Scientists say rocket fuel could be made from bacteria

Rocket launches could be made more ecological. It would indeed be possible to manufacture a bio-fuel using a antifungal molecule produced by bacteria Streptomyces. In a press release, the researchers indicated that the bio-fuel could have much more energy density than the fuels used today.

Jay Keasling, CEO of Joint BioEnergy Institute of the United States Department of Energy and project manager, explains that bio-fuels would be produced from of a bacterium nourished with vegetable matter. Their use in rocket engines will significantly reduce the amount of greenhouse gases released.

Credits Pablo Morales-Cruz

At the moment, the project is only in its infancy. However, scientists indicate that the results obtained so far are very promising.

The characteristics of bio-fuel

With global warming beginning to show its detrimental effects, some environmentalists are pointing the finger at the space industry, especially with the ever-increasing number of launches. Although most rockets use liquid hydrogen and liquid oxygen, they can still be equipped with external boosters using less environmentally friendly products.

According to the researchers responsible for developing the new bio-fuel, it would be extremely energetic and might even boost rockets beyond their current capabilities. The basic molecules of ecological fuel are called POP-FAMEs or “polycylcopropanated fatty acid methyl esters”.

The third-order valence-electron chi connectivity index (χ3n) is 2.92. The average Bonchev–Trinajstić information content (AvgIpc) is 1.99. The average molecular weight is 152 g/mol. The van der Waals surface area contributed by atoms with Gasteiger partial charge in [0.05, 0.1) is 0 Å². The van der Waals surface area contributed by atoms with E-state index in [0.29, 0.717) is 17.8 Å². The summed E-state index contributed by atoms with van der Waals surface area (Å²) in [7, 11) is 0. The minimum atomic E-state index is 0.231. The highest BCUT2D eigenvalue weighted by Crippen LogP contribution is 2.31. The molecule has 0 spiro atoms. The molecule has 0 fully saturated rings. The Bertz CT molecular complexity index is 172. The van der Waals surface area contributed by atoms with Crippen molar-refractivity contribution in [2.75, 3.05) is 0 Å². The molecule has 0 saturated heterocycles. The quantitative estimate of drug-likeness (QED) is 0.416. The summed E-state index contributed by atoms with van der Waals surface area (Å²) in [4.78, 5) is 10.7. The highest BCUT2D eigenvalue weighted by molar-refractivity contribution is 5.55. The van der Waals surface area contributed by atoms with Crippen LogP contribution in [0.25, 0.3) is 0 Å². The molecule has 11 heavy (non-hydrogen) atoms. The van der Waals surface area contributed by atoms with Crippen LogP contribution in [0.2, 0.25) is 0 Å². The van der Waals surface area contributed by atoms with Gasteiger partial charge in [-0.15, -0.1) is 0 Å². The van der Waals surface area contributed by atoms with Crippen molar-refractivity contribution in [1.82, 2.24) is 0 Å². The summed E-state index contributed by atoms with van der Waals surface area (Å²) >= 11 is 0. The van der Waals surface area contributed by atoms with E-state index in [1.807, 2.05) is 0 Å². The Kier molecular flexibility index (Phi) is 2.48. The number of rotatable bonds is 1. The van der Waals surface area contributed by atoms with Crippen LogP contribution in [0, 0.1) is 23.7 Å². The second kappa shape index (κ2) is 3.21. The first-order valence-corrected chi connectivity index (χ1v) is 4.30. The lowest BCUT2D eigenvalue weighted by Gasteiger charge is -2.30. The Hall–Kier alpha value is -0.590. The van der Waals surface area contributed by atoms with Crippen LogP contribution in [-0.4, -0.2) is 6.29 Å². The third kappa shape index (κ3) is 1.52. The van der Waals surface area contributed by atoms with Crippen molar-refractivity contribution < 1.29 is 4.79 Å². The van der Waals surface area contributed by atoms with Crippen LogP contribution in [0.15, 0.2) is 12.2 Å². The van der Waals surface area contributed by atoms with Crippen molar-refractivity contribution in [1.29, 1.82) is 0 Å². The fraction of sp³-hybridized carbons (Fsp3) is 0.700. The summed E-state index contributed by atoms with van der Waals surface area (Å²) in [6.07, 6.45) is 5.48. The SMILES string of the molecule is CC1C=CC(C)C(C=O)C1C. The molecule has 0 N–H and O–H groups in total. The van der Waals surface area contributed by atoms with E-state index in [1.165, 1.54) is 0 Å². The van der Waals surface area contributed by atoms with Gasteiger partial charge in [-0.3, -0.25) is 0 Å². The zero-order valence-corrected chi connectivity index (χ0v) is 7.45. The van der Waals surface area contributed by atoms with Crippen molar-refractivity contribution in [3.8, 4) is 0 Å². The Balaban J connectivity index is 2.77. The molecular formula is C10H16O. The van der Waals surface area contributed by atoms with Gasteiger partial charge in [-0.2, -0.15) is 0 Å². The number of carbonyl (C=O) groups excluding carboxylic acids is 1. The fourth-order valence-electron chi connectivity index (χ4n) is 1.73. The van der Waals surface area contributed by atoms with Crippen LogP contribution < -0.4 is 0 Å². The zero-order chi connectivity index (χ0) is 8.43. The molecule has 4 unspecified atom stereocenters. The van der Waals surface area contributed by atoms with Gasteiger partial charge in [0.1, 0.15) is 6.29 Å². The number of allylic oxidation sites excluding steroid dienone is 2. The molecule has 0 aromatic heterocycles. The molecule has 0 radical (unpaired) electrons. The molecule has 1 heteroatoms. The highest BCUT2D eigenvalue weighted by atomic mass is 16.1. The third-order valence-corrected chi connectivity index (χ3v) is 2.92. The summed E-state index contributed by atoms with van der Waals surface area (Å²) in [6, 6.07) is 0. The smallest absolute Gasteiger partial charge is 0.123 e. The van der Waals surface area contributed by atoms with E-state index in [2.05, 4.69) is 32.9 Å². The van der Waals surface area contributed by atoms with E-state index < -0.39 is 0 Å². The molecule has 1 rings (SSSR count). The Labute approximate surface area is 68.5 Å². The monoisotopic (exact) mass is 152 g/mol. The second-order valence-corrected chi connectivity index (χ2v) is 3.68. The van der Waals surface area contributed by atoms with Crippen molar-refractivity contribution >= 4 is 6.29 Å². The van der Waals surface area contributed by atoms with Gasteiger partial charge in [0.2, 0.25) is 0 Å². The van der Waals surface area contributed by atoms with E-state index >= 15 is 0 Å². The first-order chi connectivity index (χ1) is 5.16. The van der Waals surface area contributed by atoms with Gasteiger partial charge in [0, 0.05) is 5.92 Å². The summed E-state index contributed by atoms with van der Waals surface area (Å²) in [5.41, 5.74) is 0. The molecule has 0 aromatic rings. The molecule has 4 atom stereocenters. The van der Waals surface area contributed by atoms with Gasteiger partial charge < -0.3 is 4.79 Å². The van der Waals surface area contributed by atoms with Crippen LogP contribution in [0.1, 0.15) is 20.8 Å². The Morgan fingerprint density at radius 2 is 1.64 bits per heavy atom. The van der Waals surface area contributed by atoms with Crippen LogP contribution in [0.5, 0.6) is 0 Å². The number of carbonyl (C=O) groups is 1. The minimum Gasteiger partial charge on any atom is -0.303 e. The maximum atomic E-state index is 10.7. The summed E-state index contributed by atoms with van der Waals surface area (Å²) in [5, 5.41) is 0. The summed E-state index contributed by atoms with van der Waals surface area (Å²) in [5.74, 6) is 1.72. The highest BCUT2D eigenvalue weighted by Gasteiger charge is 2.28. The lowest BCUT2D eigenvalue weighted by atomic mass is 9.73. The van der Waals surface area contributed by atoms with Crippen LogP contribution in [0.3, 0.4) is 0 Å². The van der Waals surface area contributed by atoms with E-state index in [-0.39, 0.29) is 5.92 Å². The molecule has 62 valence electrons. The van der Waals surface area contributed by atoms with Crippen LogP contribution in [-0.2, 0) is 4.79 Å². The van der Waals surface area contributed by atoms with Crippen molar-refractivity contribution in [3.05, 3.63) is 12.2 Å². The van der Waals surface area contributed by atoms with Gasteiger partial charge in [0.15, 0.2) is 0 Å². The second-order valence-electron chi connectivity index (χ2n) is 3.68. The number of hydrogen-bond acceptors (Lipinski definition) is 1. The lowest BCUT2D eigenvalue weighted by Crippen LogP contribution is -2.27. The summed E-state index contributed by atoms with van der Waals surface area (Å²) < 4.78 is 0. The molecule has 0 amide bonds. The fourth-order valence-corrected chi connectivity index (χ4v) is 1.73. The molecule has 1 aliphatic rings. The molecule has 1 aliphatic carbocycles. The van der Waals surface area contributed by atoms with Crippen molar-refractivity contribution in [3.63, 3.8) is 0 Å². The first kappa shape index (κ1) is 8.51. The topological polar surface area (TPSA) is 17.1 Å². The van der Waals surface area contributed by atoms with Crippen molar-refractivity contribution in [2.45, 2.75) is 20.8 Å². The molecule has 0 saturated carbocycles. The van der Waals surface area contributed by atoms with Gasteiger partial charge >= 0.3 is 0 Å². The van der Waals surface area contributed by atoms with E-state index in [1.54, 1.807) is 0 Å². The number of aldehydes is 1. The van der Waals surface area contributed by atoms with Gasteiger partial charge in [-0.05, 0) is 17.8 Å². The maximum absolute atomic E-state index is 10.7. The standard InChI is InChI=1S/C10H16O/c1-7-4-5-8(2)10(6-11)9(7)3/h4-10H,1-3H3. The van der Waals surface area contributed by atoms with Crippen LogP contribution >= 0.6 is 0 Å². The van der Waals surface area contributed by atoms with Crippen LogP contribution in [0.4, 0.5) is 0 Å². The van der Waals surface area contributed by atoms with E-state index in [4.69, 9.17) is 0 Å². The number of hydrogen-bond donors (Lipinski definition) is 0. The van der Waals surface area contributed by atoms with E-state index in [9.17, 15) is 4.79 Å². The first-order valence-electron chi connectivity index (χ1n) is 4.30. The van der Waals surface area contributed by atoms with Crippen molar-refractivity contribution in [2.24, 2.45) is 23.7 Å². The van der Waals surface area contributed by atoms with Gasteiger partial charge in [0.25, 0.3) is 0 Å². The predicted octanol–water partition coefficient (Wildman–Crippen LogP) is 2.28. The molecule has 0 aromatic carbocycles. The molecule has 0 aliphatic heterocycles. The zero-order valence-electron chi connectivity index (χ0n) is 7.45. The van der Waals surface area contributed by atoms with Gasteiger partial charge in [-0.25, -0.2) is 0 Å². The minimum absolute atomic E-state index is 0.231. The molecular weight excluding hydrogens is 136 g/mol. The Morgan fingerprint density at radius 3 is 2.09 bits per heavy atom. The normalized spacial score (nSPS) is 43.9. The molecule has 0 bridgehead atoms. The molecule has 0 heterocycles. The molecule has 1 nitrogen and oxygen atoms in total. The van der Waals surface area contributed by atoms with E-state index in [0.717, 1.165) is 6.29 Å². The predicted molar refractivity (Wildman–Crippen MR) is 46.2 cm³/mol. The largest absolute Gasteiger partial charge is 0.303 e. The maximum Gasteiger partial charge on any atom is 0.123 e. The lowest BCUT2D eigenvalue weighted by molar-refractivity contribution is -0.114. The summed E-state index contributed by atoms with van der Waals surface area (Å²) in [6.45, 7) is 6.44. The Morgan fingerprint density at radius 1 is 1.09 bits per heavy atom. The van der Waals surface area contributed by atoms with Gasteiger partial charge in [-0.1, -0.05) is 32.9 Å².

The structure of these molecules includes triangle-shaped triple-carbon rings that constrain the carbon bonds to form extreme angles of 60°. This constraint produces high potential combustion energy. The unusual structure also allows molecules occupy a relatively smaller volume.

After having made an inventory of the genomes of the bacteria of the species Streptomyces to find those that could be used in rocket fuels, scientists discovered the “required ingredients” to POP-FAMEs in strain S.albireticuli.

The obtained results

The next step for the team is to produce enough molecules for field testing. These tests generally require at least 10 kg of product.

For now, the results obtained come from simulations. The data collected suggests that POP-FAMEs could generate an energy density of 50 megajoules per liter after chemical treatment. This value is higher than the density generated by gasoline which is 32 megajoules per liter and that generated by RP-1 based on kerosene which is 35 megajoules per litre.

Currently, scientists are working to increase the production of the bacteria in order to begin combustion tests. They are also trying to create molecules of different lengths with a view to applications in solid-fuel rocket engines, in aircraft engines, but also in diesel engines.


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